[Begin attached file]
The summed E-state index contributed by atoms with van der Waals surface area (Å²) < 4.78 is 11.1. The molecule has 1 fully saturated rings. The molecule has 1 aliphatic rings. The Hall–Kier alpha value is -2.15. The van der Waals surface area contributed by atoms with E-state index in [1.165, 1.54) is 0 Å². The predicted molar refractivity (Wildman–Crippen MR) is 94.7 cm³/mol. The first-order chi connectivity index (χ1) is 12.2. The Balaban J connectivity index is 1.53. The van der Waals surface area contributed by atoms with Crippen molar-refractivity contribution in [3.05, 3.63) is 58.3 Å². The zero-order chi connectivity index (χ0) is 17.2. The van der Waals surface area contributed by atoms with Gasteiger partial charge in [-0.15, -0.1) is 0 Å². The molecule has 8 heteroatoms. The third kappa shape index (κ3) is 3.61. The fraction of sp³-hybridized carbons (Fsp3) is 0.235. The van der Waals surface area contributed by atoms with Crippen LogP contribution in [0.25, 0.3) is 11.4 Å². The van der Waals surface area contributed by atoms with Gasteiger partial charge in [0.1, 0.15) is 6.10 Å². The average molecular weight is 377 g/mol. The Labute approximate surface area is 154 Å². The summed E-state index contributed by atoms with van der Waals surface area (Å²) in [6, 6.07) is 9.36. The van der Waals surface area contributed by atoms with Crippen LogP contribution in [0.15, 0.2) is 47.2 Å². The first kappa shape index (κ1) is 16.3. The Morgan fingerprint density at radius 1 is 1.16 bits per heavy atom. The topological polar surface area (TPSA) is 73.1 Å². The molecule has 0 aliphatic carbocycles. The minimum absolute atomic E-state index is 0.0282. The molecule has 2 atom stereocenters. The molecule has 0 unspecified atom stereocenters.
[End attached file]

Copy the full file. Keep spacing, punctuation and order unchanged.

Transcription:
The summed E-state index contributed by atoms with van der Waals surface area (Å²) < 4.78 is 11.1. The molecule has 1 fully saturated rings. The molecule has 1 aliphatic rings. The Hall–Kier alpha value is -2.15. The van der Waals surface area contributed by atoms with E-state index in [1.165, 1.54) is 0 Å². The predicted molar refractivity (Wildman–Crippen MR) is 94.7 cm³/mol. The first-order chi connectivity index (χ1) is 12.2. The Balaban J connectivity index is 1.53. The van der Waals surface area contributed by atoms with Crippen molar-refractivity contribution in [3.05, 3.63) is 58.3 Å². The zero-order chi connectivity index (χ0) is 17.2. The van der Waals surface area contributed by atoms with Gasteiger partial charge in [-0.15, -0.1) is 0 Å². The molecule has 8 heteroatoms. The third kappa shape index (κ3) is 3.61. The fraction of sp³-hybridized carbons (Fsp3) is 0.235. The van der Waals surface area contributed by atoms with Crippen LogP contribution in [0.25, 0.3) is 11.4 Å². The van der Waals surface area contributed by atoms with Gasteiger partial charge in [0.1, 0.15) is 6.10 Å². The average molecular weight is 377 g/mol. The Labute approximate surface area is 154 Å². The summed E-state index contributed by atoms with van der Waals surface area (Å²) in [6, 6.07) is 9.36. The van der Waals surface area contributed by atoms with Crippen LogP contribution in [0.15, 0.2) is 47.2 Å². The first kappa shape index (κ1) is 16.3. The Morgan fingerprint density at radius 1 is 1.16 bits per heavy atom. The topological polar surface area (TPSA) is 73.1 Å². The molecule has 0 aliphatic carbocycles. The minimum absolute atomic E-state index is 0.0282. The molecule has 2 atom stereocenters. The molecule has 0 unspecified atom stereocenters.